Any mark proformas or feedback sheets used should be retained for the same period as the work to which they refer.
It would be good practice to retain a sample of anonymised assessed work each year to provide evidence of the maintenance of standards, evidence of moderation practices, for example and as source material for staff training purposes. Question papers and mark sheets should be retained with the work, as should mark proformas and feedback sheets, if used.
In the case of taught postgraduate dissertations, these must be retained for two years following the student’s graduation.
Retention of Work for Longer Periods of Time
- Retaining project work which includes original data and/or analysis;
- Retaining work for longitudinal surveys of trends in student achievement;
- Retaining work to show future students as examples – e.g. of the presentation of a dissertation.
It is recommended that such work be anonymised, wherever possible, unless written consent of the student concerned has been obtained.
Retention of Work in Online Plagiarism Detection Systems
Any student work may be uploaded to an online plagiarism detection system, at the discretion of individual Colleges/Schools. Students are advised of this on their enrolment form. To support the aim of detecting and discouraging plagiarism, work uploaded in this way shall remain in the plagiarism detection system indefinitely.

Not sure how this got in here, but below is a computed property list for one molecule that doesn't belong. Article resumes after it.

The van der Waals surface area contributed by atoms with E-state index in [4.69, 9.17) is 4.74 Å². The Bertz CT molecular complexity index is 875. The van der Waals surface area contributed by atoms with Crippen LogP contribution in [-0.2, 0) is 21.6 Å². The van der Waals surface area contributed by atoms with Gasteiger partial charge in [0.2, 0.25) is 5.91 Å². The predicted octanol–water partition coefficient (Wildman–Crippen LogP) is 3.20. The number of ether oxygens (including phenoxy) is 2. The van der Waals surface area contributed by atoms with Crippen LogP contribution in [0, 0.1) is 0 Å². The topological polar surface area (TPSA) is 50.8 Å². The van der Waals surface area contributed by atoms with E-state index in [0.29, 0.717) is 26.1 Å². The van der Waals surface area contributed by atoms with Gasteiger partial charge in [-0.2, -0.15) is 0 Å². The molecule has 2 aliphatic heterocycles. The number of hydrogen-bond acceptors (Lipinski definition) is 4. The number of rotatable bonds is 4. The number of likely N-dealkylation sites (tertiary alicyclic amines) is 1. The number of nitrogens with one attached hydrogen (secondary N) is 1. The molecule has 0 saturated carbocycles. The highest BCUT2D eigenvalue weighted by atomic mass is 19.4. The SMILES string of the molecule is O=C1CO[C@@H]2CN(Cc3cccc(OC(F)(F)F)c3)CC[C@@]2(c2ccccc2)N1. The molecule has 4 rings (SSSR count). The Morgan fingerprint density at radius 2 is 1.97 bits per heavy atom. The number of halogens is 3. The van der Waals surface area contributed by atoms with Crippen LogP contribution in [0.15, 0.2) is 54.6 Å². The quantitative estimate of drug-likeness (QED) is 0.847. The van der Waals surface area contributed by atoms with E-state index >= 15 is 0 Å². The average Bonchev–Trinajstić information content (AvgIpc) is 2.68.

Turnitin: How Long will the Service Keep my Work?
The service will seek to retain content submitted to it and associated data until the termination of this service or its successor, thus helping to accumulate as large a corpus of knowledge as possible against which to compare submitted content.
Retention of Supervisory Records on Student Progress
All reports on student progress with respect to dissertations or theses (i.e. notes held by supervisors and formal reports submitted to College/School and University committees for all years of study) must be retained by the College/School for a period of one year following graduation.
Retention of Examination Board Decisions
The University retains Progression and Awards Board minutes and associated paperwork, including Report and Results forms for research students for a maximum of 15 years. Student marks and progression decisions are held centrally on electronic systems which are also retained indefinitely.
Storage and Subsequent Disposal of Retained Work
All assessed work which is retained should be kept in a secure location and organised to enable effective management. At the end of the retention period, all retained work should be disposed of as confidential waste unless the College/School wishes to provide students with a reasonably brief window of opportunity to collect it.
Information for Students
The College/School approach to the retention of student work should be made available to students via the Student Handbook or website. The policy and procedures for the retention and disposal of assessment material may form part of a wider Document Retention Schedule, which is prepared in accordance with the University’s Records Management policy.
Colleges/Schools should nominate a member of staff to assume overall responsibility for the systematic operation of these procedures and to ensure that all staff and students are aware of them.